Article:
Opposition parties plot a way forward after failing to unseat Zuma
The DA’s motion to impeach Zuma was defeated by the ANC’s superior numbers in the National Assembly yesterday.
CAPE TOWN - Opposition party leaders say they will seek other ways to have President Jacob Zuma 'disciplined' for his handling of the Nkandla saga, after failing to unseat him in Parliament.
This could include approaching the Constitutional Court for guidance on how parliamentarians can take action against the president if the African National Congress (ANC) uses its majority to shield him.
The Democratic Alliance (DA)'s motion to impeach Zuma was defeated by the ANC's superior numbers in the National Assembly yesterday.
A total of 143 Members of Parliament (MPs) voted in favour of the motion, while 233 voted against the president's removal from office for failing to uphold, defend and respect the Constitution.
DA leader Mmusi Maimane says opposition party leaders will write to National Assembly Speaker Baleka Mbete, asking that Zuma be subjected to a disciplinary process.
"He's gone here in Parliament and lied to the people of South Africa."
Congress of the People (Cope) leader Mosiuoa Lekota says there's also the possibility of approaching the Constitutional Court for direction.
"Either by declaring that there's a lacuna in the Constitution, or by providing an interpretation of Section 89."
But ANC chief whip Jackson Mthembu says the president has shown remorse for his handling of the Nkandla debacle.
"I'm also Christian, I believe it when somebody says 'I'm sorry'. I believe in forgiveness."
He says Parliament will ensure the president repays a portion of the money spent on upgrading his Nkandla home, in line with the Constitutional Court's judgment.
WATCH: Chaos as Zuma impeachment debate begins
'CAT FIGHTS' & INSULTS
Mthembu says Parliamentarians should focus on doing their jobs rather than have 'cat fights' and hurl insults.
ANC and Economic Freedom Fighters (EFF) MPs nearly came to blows on the sidelines of yesterday's heated debate.
Sparks flew when an EFF MP accused International Relations Minister Maite Nkoana-Mashabane of sleeping on duty in the National Assembly yesterday.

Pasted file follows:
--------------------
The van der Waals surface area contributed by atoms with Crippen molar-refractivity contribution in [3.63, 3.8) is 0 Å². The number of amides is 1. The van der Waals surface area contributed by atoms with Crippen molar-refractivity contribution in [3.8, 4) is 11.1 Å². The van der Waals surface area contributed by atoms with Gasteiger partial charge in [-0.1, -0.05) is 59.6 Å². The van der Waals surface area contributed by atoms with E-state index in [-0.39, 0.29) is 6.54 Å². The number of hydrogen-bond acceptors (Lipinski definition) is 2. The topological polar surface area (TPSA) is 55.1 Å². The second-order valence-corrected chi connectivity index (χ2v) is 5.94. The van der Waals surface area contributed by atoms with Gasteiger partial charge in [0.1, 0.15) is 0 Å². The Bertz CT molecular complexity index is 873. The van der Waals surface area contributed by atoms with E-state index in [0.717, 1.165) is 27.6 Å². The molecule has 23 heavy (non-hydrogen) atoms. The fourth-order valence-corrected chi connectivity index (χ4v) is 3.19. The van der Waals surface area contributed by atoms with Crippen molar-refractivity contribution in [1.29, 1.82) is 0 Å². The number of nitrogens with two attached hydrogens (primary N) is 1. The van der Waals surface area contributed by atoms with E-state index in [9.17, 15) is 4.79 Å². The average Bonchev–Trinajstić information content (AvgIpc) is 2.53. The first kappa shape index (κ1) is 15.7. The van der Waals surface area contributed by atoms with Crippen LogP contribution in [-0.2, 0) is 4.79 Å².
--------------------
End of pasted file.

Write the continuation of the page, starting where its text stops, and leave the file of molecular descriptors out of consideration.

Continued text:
When Nkoana-Mashabane fired back, other MPs joined the fray.
It's not uncommon to see MPs on opposing sides taunt each other during debates in the house.
But following angry exchanges yesterday, several EFF and ANC MPs were seen leaving the chamber apparently intent on settling the matter outside.
EFF MP Hlengiwe Hlophe said, "Back and forth, back and forth until they said come out let us beat each other but it didn't happen."
Mthembu is responsible for ensuring his party's MPs behave.
"The deputy chief reported to me that there was no scuffle. But of course we'll be worried about the heated and relations that exist in Parliament."
He says MPs must focus on their mandate, not fights.
WATCH: Maimane: Nkandla is a big deal
'ANC MPS WERE RIGHT TO PROTECT ZUMA'
Meanwhile, Congress of South African Trade Union (Cosatu) says ANC MPs were right to protect the president yesterday, because they were defending the revolution.
But the federation has hit out at the Gupta family, saying Zuma must publicly distance himself from them.
Cosatu's Sizwe Pamla said, "What they've done so far points to the fact that they use his relationship with them and his family to really bully the ANC and capture the state."
At the same time, as the Presidency says the Constitutional Court did not make a finding that Zuma has broken his oath of office, legal academics say, that's just playing with words.
Yesterday, the Presidency said media organisations should not say the court had made a declaratory order that the president has broken his oath.
Two years ago Zuma took this oath:
"I, Jacob Gedleyihlekisa Zuma, swear that I'll be faithful to the Republic of South Africa and will obey, observe, uphold maintain the Constitution."